Opinion
School & District Management Opinion

School Improvement RFP of the Week (2)

By Marc Dean Millot — March 18, 2008 3 min read
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Why Such Short Notice for a Major Department of Education RFI With Small-Business Potential?

From Monday’s issue of K-12Leads and Youth Service Markets ReportAnnouncement: Professional Development Module Due March 20 (Mar 10), U.S. Department of Education

Their Description:

The U.S. Department of Education’s, 21st Century Community Learning Centers (21st CCLC) program is a State formula-grant program authorized under Title IV, Part B, of the Elementary and Secondary Education Act....

The No Child Left Behind Act converted the 21st CCLC program from discretionary grants, administered directly by the Department of Education, to a program in which.... States must use their allocations to make competitive awards to eligible entities. Grants made under the antecedent program will continue to be managed at the Federal level until they expire. The Secretary may reserve up to one percent of the total appropriation for the 21st CCLC program to carry out an array of national activities, including but not limited to national evaluations and the technical assistance.

The objective of the 21st CCLC program is to enable community learning centers to have the ability to plan, implement, or expand after-school learning enrichment opportunities to help students meet State and local standards in core content areas. 21st CCLC programs must primarily serve children who attend schools identified with high-poverty, while also giving priority to serving children in low-performing schools....

Contractors responding to this Request for Information shall have the minimum capacity to:

• Develop and implement a rigorous process for identifying afterschool programs with promising academic practices throughout the country;

• Provide technical and analytic support to three large-randomized controlled trials assessing the impacts of promising afterschool reading curricula on student academic achievement outcomes;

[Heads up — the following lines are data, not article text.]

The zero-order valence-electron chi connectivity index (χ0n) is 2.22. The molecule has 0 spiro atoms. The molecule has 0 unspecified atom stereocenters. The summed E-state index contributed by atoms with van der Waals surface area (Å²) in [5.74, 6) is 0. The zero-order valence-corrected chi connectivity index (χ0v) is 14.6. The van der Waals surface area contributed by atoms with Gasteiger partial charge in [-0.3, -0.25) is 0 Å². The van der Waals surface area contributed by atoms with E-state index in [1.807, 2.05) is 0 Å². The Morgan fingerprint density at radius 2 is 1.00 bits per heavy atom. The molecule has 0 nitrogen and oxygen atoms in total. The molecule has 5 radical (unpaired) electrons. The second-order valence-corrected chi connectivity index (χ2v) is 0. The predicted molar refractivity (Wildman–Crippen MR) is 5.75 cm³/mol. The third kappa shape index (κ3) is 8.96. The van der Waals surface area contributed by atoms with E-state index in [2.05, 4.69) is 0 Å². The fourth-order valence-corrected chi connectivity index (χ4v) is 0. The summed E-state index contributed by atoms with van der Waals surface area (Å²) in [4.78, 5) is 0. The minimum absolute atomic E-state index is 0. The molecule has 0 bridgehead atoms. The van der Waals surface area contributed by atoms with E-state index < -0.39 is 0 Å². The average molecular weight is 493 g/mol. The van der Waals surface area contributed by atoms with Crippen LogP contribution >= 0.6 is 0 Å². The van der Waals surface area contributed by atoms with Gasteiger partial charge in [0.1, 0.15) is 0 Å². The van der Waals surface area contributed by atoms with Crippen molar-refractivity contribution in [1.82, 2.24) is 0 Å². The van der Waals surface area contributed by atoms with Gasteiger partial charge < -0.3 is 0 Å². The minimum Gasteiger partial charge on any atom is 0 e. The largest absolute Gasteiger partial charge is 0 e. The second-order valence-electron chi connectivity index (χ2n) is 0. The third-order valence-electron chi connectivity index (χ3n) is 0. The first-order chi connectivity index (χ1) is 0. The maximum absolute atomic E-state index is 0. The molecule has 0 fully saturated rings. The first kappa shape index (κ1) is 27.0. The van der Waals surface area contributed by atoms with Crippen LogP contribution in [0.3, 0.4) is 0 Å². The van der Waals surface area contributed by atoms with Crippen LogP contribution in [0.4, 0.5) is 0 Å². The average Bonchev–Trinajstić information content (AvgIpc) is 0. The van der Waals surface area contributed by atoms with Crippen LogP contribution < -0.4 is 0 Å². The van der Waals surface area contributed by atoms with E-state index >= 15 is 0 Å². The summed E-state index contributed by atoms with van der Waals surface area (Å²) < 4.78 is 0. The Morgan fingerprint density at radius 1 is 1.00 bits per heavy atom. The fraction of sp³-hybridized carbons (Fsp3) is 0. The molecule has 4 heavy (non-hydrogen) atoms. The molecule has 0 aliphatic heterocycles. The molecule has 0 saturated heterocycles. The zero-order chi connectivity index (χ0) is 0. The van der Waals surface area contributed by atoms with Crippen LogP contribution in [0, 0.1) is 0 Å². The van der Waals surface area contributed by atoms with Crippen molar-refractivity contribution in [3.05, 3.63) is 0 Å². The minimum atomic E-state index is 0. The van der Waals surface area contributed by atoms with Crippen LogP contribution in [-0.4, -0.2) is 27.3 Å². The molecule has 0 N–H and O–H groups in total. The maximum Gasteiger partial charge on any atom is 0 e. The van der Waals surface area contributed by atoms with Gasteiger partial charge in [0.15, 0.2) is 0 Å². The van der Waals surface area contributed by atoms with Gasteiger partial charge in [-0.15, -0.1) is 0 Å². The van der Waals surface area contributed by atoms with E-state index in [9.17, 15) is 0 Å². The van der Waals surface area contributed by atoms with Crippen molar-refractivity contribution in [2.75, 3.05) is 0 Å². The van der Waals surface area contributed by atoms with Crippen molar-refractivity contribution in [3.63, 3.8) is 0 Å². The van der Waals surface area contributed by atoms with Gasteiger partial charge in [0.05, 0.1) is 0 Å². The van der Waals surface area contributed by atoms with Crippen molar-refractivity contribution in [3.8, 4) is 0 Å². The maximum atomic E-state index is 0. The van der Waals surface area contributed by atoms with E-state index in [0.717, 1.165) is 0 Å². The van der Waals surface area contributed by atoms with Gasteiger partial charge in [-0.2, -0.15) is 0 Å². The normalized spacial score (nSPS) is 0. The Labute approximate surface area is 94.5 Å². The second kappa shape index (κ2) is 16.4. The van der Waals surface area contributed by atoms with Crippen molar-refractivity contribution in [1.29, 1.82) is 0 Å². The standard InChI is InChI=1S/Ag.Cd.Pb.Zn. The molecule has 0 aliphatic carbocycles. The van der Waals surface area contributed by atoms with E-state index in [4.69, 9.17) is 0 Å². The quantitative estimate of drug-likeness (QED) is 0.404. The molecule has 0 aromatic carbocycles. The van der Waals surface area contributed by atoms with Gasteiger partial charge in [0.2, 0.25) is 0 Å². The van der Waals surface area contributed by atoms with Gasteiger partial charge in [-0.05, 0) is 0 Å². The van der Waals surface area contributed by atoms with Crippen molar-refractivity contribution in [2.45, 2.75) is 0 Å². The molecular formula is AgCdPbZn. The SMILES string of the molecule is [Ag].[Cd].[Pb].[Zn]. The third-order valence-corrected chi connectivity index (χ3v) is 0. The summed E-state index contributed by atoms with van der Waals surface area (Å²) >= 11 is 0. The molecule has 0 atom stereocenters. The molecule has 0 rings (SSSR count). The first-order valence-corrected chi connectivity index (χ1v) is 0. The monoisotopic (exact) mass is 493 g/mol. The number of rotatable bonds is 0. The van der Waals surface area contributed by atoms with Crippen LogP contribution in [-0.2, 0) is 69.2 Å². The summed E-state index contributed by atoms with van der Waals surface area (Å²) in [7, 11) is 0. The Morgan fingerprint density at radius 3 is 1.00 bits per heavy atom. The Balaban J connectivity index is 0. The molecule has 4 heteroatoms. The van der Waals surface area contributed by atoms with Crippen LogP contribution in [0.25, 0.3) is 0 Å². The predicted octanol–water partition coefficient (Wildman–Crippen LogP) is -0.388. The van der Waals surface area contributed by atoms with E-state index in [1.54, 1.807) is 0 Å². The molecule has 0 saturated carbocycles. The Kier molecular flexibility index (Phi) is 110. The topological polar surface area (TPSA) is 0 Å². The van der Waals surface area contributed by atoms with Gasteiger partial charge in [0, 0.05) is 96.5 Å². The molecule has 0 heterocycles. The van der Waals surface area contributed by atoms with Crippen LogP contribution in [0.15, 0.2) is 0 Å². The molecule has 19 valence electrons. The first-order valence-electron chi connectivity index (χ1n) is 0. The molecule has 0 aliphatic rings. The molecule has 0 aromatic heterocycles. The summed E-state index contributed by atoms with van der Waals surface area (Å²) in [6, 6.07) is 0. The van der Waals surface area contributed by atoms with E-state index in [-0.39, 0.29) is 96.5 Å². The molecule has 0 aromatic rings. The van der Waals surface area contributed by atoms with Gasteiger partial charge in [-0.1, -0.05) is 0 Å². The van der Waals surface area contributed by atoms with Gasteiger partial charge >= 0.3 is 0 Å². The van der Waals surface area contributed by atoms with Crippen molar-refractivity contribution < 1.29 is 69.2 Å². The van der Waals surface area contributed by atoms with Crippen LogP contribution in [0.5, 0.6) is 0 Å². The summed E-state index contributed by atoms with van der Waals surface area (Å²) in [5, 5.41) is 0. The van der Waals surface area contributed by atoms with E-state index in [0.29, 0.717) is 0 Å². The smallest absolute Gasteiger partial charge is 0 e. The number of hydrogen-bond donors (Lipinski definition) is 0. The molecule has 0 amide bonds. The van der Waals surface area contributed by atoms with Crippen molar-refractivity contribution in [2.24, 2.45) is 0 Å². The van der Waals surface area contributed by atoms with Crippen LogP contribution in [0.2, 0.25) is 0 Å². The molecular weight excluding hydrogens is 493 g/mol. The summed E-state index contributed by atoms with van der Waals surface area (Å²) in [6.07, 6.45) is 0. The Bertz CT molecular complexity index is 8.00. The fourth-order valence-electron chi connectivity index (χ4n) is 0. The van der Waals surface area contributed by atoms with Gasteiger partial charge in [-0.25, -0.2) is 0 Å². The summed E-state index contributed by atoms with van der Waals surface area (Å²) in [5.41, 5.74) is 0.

• Develop and host web-based tools and other applications pertaining to afterschool programs;

• Establish a national technical assistance network within state education agencies (SEAs) for infusing high quality content into afterschool programming;

• Partner with the U.S. Department of Education and SEAs in providing training opportunities for afterschool programs and adopting promising practices for high quality academic programming; and

• Disseminate findings and resources to afterschool practitioners, educators, and policy makers through a wide variety of national and regional events.

In addition, the contractor shall possess the ability to design professional development databases and modules using a hybrid of distance learning techniques, train the trainer techniques, and regional study circles to increase the capacity of local 21st CCLC project and program directors to use nationally recognized best practices to improve the academic outcomes of their participating students.

All interested parties are encouraged to respond to this Request for Information with a brief capability statement outlining the necessary knowledge, skills and abilities in meeting Department of Education requirements by March 20, 2008 close of business EST. If two or more small businesses are identified and determined by the Contracting Officer to be capable of successfully meeting contractual objectives, the Department of Education will set-aside this procurement for small-businesses.


My Thoughts: Have problems with how this RFI was issued? The time line is not exactly encouraging for small organizations. Here’s the Point of Contact: Thurl Frazier, Contract Specialist, Phone 202-245-6187, Fax 202-245-6278, Email Thurl.Frazier@ed.gov (cc: Sylvia Reid, Contracting Officer at sylvia.reid@ed.gov).
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